Southwest Airlines States Normal Schedules To Resume After Eight Days Of Uncertainty

Southwest Airlines released a statement on Thursday stating that they’re set up to resume normal scheduling operations on Friday. This statement comes eight days after hundreds of thousands of passengers were delayed, stranded, and left uncertain regarding their luggage and ability to travel. 

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This Thursday, an additional 2,362 flights from Southwest Airlines were canceled after eight days of passengers scrambling to cope with cancellations, delays, and other disruptions to their holiday travel plans. 

Now, Southwest Airlines has released a statement saying they’re set up to resume normal scheduling operations on Friday, hoping for minimal further disruptions coming into the New Year’s weekend. 

“We’ve set up a page at for customers to submit refund and reimbursement requests for meals, hotel, and alternate transportation; as well as to connect customers to their baggage,” the statement said, according to CNN

“We are encouraged by the progress we’ve made to realign crew, their schedules, and our fleet. We know even our deepest apologies — to our customers, to our employees, and to all affected through this disruption — only go so far.”

The Department of Transportation has formally warned Southwest Airlines, however, that they need answers regarding why the airline’s systems allowed so much to go wrong, and insurance that it won’t happen again. The DOT also told the Airline that they will face consequences if they aren’t able to somehow compensate every stranded and inconvenienced passenger. 

Pete Buttigieg, US Transportation Secretary, wrote a letter to the Southwest CEO Bob Jordan, warning that government officials will be taking action if the airline doesn’t reimburse passengers for the costs associated with the delays, cancellations, and overall confusion. 

“It would be an unfair and deceptive practice not to fulfill this commitment to passengers. The Department will use the fullest extent of its investigative and enforcement powers to hold Southwest accountable if it fails to adhere to the promises made to reimburse passengers for costs incurred for alternate transportation,” Buttigieg wrote.

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“The airline said to me that they were going to go above and beyond what’s required of them. I’m looking to make sure they actually do that, and if they don’t, we are in a position to levy tens of thousands of dollars per violation per passenger in fines.”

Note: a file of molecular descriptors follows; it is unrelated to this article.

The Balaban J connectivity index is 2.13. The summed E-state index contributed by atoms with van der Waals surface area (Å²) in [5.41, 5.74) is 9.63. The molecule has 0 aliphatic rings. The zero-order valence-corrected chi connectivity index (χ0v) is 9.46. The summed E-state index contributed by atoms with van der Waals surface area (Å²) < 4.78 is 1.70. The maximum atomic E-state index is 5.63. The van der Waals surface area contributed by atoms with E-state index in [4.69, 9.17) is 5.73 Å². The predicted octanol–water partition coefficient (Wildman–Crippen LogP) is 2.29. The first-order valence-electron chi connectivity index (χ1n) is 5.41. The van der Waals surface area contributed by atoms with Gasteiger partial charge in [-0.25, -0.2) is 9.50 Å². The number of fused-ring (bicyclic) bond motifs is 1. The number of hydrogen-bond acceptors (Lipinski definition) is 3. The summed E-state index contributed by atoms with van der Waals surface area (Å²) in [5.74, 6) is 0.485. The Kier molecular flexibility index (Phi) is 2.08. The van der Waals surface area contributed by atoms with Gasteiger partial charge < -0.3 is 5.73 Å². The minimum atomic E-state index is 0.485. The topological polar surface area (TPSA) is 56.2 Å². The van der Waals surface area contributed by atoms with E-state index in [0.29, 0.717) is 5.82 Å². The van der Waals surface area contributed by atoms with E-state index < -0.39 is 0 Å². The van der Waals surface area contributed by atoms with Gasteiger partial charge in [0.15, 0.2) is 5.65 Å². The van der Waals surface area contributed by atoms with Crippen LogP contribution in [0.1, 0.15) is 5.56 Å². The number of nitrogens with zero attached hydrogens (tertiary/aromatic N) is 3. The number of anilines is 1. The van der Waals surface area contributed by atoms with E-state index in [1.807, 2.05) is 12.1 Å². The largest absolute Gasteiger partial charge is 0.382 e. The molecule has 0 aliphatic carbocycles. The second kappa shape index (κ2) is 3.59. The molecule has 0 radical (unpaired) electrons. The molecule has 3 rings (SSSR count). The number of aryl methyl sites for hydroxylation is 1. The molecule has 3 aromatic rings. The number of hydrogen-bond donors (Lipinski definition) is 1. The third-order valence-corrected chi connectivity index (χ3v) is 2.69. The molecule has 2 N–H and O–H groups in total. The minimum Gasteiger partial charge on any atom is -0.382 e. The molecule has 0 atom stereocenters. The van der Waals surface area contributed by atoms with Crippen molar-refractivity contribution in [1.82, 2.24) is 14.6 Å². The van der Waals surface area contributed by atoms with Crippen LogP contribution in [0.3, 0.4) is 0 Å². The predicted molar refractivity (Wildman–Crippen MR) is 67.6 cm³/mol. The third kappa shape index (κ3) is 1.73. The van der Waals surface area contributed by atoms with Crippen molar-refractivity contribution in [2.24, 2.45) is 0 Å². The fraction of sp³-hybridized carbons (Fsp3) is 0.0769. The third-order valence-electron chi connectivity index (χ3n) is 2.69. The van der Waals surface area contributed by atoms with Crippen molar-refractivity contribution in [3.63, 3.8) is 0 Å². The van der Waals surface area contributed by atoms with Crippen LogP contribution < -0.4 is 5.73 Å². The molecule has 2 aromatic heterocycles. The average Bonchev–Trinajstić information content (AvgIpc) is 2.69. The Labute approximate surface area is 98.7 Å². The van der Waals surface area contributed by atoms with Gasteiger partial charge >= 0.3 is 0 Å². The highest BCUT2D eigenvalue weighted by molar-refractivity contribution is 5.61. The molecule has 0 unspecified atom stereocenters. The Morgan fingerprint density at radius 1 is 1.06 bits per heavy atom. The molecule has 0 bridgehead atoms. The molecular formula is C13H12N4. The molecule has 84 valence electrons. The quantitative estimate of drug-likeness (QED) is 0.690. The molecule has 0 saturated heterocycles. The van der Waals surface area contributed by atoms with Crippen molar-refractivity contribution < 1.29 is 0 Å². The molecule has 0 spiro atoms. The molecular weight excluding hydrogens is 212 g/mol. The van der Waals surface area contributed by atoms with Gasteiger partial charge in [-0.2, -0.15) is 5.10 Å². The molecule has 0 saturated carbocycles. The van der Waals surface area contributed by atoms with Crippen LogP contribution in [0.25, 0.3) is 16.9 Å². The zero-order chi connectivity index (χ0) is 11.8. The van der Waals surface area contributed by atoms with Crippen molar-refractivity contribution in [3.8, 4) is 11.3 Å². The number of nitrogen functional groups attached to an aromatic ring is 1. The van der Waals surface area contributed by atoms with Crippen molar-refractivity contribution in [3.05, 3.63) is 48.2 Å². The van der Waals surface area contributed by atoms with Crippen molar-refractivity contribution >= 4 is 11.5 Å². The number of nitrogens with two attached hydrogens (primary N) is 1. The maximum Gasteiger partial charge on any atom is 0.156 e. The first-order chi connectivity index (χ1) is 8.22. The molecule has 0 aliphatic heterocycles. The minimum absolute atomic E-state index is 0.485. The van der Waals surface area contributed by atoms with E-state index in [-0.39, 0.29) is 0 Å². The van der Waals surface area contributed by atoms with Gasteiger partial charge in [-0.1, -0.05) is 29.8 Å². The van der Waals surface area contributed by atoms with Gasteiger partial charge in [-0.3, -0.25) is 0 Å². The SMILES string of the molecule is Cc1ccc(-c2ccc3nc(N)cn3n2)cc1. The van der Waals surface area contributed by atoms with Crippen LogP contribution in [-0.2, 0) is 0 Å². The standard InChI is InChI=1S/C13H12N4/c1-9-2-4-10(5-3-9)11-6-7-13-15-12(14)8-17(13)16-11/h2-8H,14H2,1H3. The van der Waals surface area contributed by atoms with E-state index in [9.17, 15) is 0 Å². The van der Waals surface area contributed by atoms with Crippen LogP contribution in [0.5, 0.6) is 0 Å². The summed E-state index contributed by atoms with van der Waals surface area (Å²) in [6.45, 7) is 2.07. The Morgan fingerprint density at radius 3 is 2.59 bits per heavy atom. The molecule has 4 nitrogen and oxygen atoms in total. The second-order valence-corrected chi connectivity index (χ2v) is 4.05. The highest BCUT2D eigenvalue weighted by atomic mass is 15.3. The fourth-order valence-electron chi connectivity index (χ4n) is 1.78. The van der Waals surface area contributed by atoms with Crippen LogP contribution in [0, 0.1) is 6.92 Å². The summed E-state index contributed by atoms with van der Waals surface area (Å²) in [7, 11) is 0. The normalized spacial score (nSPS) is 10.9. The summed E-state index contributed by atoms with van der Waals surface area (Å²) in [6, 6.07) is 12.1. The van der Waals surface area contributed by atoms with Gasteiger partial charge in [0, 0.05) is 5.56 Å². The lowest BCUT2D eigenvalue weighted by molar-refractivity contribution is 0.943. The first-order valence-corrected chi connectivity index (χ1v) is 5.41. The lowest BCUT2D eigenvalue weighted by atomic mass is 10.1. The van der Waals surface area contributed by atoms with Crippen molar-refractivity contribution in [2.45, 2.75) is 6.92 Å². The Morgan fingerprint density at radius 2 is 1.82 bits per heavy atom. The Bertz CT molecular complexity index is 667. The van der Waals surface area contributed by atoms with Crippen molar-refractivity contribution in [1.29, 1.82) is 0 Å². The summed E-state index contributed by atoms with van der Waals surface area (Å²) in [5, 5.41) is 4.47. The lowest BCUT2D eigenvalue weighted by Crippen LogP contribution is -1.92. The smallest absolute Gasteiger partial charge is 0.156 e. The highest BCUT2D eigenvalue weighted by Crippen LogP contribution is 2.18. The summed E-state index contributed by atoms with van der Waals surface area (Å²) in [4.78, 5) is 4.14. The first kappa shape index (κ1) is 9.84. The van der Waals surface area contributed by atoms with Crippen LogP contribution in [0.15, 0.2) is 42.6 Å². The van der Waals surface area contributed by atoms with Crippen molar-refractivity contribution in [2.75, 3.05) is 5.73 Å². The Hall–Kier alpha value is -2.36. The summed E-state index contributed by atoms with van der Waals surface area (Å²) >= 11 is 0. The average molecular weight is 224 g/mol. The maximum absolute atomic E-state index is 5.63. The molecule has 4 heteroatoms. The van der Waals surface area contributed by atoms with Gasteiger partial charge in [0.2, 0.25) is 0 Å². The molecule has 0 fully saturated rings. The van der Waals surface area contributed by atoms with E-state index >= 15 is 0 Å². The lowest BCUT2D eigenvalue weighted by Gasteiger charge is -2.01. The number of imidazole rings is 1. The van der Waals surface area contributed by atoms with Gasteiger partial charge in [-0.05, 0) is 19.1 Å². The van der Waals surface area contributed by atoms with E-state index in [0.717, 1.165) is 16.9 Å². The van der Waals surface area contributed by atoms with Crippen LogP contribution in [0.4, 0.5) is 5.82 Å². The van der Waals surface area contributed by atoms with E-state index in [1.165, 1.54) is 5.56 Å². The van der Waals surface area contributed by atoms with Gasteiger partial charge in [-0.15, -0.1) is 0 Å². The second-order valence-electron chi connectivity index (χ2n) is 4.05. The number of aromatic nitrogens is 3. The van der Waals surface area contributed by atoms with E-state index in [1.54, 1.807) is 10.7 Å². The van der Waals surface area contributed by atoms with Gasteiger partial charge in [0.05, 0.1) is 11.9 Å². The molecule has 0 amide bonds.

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As of Thursday, only 39 flights for Friday have been canceled, according to flight tracking service, FlightAware. The airline in general has begun informing passengers that it “expects to fly a full schedule” for Friday. 

“While we have recently experienced operational challenges, we expect to resume a full schedule of flights with minimal disruptions on your day of travel,” according to an email sent to a passenger scheduled to fly with Southwest this Friday. 

Southwest’s chief commercial officer, Ryan Green, issued a video on Thursday offering his regrets surrounding the past eight days of failures from the airline. 

“My personal apology is the first step of making things right after many plans changed and experiences fell short of your expectations of us. We’re continuing to work to make this up to you, and you’ll continue to hear about that soon. But for now, we’re focused on restoring the reliability and level of customer experience we expect of ourselves, and you expect of us,” Green stated. 

Buttigieg continued his statement regarding the airline’s disruptions: “Their system really has completely melted down. I made clear that our department will be holding them accountable for their responsibilities to customers, both to get them through this situation and to make sure that this can’t happen again.”

“Those responsibilities include providing meal vouchers and hotel accommodations for passengers whose flights were disrupted “as a result of Southwest’s decisions and actions. US airlines are also required to provide cash refunds to passengers whose flights were canceled and opted not to travel, the DOT said.